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  • #1169026
    chris-le-bricoleur
    chris-le-bricoleur
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    Joined: 03 Dec 2010
    Location: NL and 52
    Total posts: 1381

    Bentley,
    I don’t have any aversions against plastic piping. But since all the other plumbing in house, which I had to repair/extend, was in copper, I had the tools for and the experience with this material.
    If I would have to do a completely new water system in a house I would use plastic piping. You certainly know that plastic piping requires bigger bending radii (is this the correct plural of radius?) than copper, which can sometimes lead to difficulties.

    Good luck with your water system; you start from scratch i.e. the distribtion manifolds, les nourrices, I now have to replace my nourrices since I connected everything provisionally to the existing home-made distributors (soldered from T-pieces and short length of 14mm copper pipe), and with leaking spindle type valves.


    Christian - bricoleur par passion, pas par necessité http://www.klussen-in-frankrijk.eu/

    #1169027
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    Slawit Moonraker
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    Joined: 21 Jul 2011
    Location: 16
    Total posts: 1844

    Sorry to be negative, you have fitted a “Suspend” toilet, to my eyes it look like a old boxed in cistern unit, why didn’t you continue the back of the toilet to the ceiling, imho it looks better as a flush finish floor to ceiling than a box, also have you thought about any problems that may go wrong with it, you will have to pull the whole box to bits. I have just put one in our garage and have left the back accessible for future problems, the two that will be fitted in the house will also be accessible from the rear along with the two showers, as for tight bends in PER you put in a 90 degree elbow, same as in copper, a bit more expensive though. I will post some pics later this week. 8) Nos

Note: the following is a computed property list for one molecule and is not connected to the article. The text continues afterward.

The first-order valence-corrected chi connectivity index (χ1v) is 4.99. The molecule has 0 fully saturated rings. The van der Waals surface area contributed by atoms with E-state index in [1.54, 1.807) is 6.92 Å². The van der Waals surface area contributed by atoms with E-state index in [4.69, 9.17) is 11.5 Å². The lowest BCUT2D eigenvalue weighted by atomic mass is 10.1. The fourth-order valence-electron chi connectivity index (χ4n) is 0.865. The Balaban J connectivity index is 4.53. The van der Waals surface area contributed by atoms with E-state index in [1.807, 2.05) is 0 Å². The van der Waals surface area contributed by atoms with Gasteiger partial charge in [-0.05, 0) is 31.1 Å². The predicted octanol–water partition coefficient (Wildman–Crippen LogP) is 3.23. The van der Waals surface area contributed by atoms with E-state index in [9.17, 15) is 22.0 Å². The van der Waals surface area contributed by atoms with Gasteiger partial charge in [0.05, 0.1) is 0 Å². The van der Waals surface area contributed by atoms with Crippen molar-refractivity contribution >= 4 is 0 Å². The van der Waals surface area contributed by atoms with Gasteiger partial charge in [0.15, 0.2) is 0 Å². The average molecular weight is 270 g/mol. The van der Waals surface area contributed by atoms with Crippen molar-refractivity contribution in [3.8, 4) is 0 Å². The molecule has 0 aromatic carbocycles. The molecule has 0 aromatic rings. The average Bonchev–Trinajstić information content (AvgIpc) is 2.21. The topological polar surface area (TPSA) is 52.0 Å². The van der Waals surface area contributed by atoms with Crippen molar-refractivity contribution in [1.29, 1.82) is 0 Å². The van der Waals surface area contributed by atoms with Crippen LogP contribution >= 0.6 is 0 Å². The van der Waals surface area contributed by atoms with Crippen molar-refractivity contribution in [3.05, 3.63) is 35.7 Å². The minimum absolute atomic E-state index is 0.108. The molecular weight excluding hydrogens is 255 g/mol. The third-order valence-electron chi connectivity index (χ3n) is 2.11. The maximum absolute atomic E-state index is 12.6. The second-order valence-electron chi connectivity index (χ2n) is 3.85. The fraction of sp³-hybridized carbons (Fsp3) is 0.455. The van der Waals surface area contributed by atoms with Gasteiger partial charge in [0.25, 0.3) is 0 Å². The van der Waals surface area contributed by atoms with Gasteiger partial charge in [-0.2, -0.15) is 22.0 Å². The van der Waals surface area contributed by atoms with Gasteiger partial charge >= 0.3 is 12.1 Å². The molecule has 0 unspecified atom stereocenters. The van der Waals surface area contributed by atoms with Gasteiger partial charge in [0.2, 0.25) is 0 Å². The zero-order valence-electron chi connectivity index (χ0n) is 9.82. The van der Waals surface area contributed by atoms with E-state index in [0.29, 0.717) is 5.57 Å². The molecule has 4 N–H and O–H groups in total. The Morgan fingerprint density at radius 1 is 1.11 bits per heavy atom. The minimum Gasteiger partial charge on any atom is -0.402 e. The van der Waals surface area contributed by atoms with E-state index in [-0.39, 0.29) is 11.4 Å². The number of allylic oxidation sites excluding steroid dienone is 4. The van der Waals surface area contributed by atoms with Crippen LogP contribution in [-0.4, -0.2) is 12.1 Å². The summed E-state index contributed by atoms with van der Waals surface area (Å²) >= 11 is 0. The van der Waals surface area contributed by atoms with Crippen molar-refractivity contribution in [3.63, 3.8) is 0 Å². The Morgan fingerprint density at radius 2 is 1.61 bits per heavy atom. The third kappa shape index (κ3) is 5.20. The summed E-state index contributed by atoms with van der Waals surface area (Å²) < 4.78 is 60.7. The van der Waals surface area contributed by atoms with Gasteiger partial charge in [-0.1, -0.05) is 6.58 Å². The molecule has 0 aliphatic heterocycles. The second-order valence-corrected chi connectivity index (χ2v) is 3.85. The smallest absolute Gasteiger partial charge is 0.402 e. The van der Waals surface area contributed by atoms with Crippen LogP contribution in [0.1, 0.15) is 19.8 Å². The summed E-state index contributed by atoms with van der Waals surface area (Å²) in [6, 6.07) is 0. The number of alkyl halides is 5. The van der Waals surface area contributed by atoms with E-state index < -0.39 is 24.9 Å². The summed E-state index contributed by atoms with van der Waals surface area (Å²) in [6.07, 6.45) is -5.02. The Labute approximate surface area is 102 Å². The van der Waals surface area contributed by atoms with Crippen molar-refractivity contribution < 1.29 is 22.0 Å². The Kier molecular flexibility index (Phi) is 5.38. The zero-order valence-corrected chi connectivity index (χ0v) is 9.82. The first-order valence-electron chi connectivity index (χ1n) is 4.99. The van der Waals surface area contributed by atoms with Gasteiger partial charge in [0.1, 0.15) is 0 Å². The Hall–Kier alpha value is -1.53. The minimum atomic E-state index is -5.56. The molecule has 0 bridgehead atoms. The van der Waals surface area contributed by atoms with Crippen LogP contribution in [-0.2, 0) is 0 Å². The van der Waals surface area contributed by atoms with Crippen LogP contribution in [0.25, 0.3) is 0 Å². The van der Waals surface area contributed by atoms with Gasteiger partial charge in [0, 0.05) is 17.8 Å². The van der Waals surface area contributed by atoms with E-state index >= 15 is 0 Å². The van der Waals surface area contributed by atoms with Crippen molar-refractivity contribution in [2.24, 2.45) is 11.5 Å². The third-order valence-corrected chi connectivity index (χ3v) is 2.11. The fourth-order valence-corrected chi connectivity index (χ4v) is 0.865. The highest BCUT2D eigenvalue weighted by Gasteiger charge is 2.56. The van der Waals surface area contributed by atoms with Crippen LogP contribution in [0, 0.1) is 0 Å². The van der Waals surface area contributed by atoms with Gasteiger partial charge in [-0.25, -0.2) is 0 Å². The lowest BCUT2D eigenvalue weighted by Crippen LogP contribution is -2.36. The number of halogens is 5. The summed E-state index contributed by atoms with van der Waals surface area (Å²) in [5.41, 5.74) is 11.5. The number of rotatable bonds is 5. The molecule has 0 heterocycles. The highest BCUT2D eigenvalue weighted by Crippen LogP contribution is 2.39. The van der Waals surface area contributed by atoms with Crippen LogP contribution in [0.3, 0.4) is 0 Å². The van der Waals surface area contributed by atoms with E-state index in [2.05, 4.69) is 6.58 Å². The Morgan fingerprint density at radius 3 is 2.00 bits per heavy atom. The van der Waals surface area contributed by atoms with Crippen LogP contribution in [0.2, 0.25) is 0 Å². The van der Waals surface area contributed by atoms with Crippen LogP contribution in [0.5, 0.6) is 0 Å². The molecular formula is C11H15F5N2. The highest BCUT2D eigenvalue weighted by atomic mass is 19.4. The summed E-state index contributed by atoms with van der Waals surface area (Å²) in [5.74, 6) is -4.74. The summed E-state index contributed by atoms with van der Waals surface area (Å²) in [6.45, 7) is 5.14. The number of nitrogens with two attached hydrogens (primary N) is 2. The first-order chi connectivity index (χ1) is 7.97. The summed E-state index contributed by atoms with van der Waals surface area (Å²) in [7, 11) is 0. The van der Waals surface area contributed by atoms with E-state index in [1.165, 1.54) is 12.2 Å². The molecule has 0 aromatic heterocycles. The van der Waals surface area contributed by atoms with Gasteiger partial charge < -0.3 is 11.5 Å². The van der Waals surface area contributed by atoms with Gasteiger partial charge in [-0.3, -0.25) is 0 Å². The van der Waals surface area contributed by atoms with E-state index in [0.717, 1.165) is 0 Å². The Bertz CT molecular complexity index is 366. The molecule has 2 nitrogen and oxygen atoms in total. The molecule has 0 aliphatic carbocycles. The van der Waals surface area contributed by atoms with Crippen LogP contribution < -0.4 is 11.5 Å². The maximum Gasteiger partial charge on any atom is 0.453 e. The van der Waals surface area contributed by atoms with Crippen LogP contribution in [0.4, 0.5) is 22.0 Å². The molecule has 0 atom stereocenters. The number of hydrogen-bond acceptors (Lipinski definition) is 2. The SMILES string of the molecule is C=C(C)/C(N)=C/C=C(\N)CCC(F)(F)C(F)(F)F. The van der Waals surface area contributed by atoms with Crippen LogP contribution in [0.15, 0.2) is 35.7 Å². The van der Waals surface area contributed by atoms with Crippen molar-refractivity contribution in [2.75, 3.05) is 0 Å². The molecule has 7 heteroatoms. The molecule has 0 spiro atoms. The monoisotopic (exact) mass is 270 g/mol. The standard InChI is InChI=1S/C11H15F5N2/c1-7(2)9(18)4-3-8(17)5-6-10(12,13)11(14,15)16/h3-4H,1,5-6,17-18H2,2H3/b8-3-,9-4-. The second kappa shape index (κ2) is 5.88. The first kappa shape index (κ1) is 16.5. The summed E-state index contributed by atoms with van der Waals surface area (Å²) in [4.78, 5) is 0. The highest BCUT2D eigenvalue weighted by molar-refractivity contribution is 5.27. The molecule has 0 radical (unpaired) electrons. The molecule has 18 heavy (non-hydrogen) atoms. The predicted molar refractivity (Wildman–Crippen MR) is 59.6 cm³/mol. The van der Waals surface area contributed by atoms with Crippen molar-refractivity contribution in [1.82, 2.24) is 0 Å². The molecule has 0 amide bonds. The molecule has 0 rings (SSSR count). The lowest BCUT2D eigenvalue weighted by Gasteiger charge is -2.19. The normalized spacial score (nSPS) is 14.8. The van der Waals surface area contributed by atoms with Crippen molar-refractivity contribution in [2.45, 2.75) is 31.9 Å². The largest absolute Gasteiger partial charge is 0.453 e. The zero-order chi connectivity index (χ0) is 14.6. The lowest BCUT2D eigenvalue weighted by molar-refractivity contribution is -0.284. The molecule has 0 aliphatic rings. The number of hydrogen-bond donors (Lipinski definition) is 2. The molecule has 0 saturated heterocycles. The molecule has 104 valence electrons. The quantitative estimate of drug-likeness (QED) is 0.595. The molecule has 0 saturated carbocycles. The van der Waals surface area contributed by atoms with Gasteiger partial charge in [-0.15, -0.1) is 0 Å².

#1169028
    Hal
    Hal
    Participant
    Joined: 06 Jan 2011
    Location: Limoux, 11300 Aude.
    Total posts: 3793

    @nosnibora wrote:

    have you thought about any problems that may go wrong with it, you will have to pull the whole box to bits. s

    If you go back quite some, this comment came up with the consensus that everything ‘could’ be done through the small hole for the flush. In fact a lovely comment, I think from Chancer, that after a few problems are sorted, one becomes so adept that it is possible to ‘wallpaper through a letter box…’

    Agree with you that suspendu loos look better on a flat wall, top to bottom and side to side. However, where the room is small, a ledge above the cistern is useful for storage, especially where women, and modern man, are concerned with the copious amounts of bottled liquids that accompany them.

    #1169029
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    Slawit Moonraker
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    Joined: 21 Jul 2011
    Location: 16
    Total posts: 1844

    While I assume the manufacturer of these type of loos will have taken everything into account and will be satisfied that the inside workings can be extracted through the “Letter box” helpful if you are gynaecologist, its the other bits that worry me, hence my idea to leave the rears of showers and toilet accessible just in case, over cautious, too long in medical profession I guess. 8) Nos


    #1169030
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    Tricia
    Participant
    Joined: 20 Jul 2003
    Location: SW Gers
    Total posts: 6477

    It’s a lovely bathroom Chris, I specially like the lighting.
    As with Nos, sorry to be negative, but the only fault I would find is the ventilation – I know you’ve put in a ventilator but I like a window in a bathroom/toilet, for the condensation, and the smells.


    Tricia

    #1169031
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    Chanceux
    Participant
    Joined: 17 Mar 2010
    Location: Picardie
    Total posts: 13130

    I like toilet suspendu’s, I have 4 soon to be 5, like anything cheap and mass produced these days they have all had their share of problems.